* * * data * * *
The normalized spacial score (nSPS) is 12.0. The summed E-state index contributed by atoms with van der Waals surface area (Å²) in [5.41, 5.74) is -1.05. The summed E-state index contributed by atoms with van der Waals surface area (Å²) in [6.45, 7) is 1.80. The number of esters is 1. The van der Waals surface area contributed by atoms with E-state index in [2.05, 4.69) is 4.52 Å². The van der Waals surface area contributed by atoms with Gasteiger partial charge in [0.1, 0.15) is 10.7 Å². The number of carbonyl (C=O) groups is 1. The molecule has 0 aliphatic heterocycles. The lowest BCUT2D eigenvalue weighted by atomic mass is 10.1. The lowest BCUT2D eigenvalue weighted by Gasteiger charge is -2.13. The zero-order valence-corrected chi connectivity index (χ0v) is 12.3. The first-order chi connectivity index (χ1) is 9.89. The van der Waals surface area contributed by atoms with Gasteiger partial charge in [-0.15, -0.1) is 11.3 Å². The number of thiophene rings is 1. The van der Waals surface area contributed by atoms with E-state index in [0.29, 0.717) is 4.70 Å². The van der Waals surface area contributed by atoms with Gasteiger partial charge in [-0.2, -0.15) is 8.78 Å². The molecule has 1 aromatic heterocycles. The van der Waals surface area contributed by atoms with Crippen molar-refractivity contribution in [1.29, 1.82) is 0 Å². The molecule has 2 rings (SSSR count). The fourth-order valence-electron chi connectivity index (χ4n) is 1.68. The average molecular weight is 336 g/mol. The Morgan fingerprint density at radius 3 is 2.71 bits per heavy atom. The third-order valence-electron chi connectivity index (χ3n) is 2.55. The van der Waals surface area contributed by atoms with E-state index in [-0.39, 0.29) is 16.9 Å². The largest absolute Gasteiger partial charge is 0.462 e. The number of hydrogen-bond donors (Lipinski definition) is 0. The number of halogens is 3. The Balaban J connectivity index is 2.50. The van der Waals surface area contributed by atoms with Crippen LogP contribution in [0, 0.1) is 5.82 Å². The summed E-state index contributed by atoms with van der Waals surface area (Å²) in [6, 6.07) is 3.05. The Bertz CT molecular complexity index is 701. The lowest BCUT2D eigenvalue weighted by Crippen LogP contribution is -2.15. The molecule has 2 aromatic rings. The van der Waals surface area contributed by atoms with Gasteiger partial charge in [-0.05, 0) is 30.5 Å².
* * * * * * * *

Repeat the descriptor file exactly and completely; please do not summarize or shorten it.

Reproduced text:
The normalized spacial score (nSPS) is 12.0. The summed E-state index contributed by atoms with van der Waals surface area (Å²) in [5.41, 5.74) is -1.05. The summed E-state index contributed by atoms with van der Waals surface area (Å²) in [6.45, 7) is 1.80. The number of esters is 1. The van der Waals surface area contributed by atoms with E-state index in [2.05, 4.69) is 4.52 Å². The van der Waals surface area contributed by atoms with Gasteiger partial charge in [0.1, 0.15) is 10.7 Å². The number of carbonyl (C=O) groups is 1. The molecule has 0 aliphatic heterocycles. The lowest BCUT2D eigenvalue weighted by atomic mass is 10.1. The lowest BCUT2D eigenvalue weighted by Gasteiger charge is -2.13. The zero-order valence-corrected chi connectivity index (χ0v) is 12.3. The first-order chi connectivity index (χ1) is 9.89. The van der Waals surface area contributed by atoms with Gasteiger partial charge in [-0.15, -0.1) is 11.3 Å². The number of thiophene rings is 1. The van der Waals surface area contributed by atoms with E-state index in [0.29, 0.717) is 4.70 Å². The van der Waals surface area contributed by atoms with Gasteiger partial charge in [-0.2, -0.15) is 8.78 Å². The molecule has 1 aromatic heterocycles. The van der Waals surface area contributed by atoms with Crippen molar-refractivity contribution in [1.29, 1.82) is 0 Å². The molecule has 2 rings (SSSR count). The fourth-order valence-electron chi connectivity index (χ4n) is 1.68. The average molecular weight is 336 g/mol. The Morgan fingerprint density at radius 3 is 2.71 bits per heavy atom. The third-order valence-electron chi connectivity index (χ3n) is 2.55. The van der Waals surface area contributed by atoms with E-state index in [-0.39, 0.29) is 16.9 Å². The largest absolute Gasteiger partial charge is 0.462 e. The number of hydrogen-bond donors (Lipinski definition) is 0. The number of halogens is 3. The Balaban J connectivity index is 2.50. The van der Waals surface area contributed by atoms with Crippen LogP contribution in [0, 0.1) is 5.82 Å². The summed E-state index contributed by atoms with van der Waals surface area (Å²) in [6, 6.07) is 3.05. The Bertz CT molecular complexity index is 701. The lowest BCUT2D eigenvalue weighted by Crippen LogP contribution is -2.15. The molecule has 2 aromatic rings. The van der Waals surface area contributed by atoms with Gasteiger partial charge in [-0.05, 0) is 30.5 Å².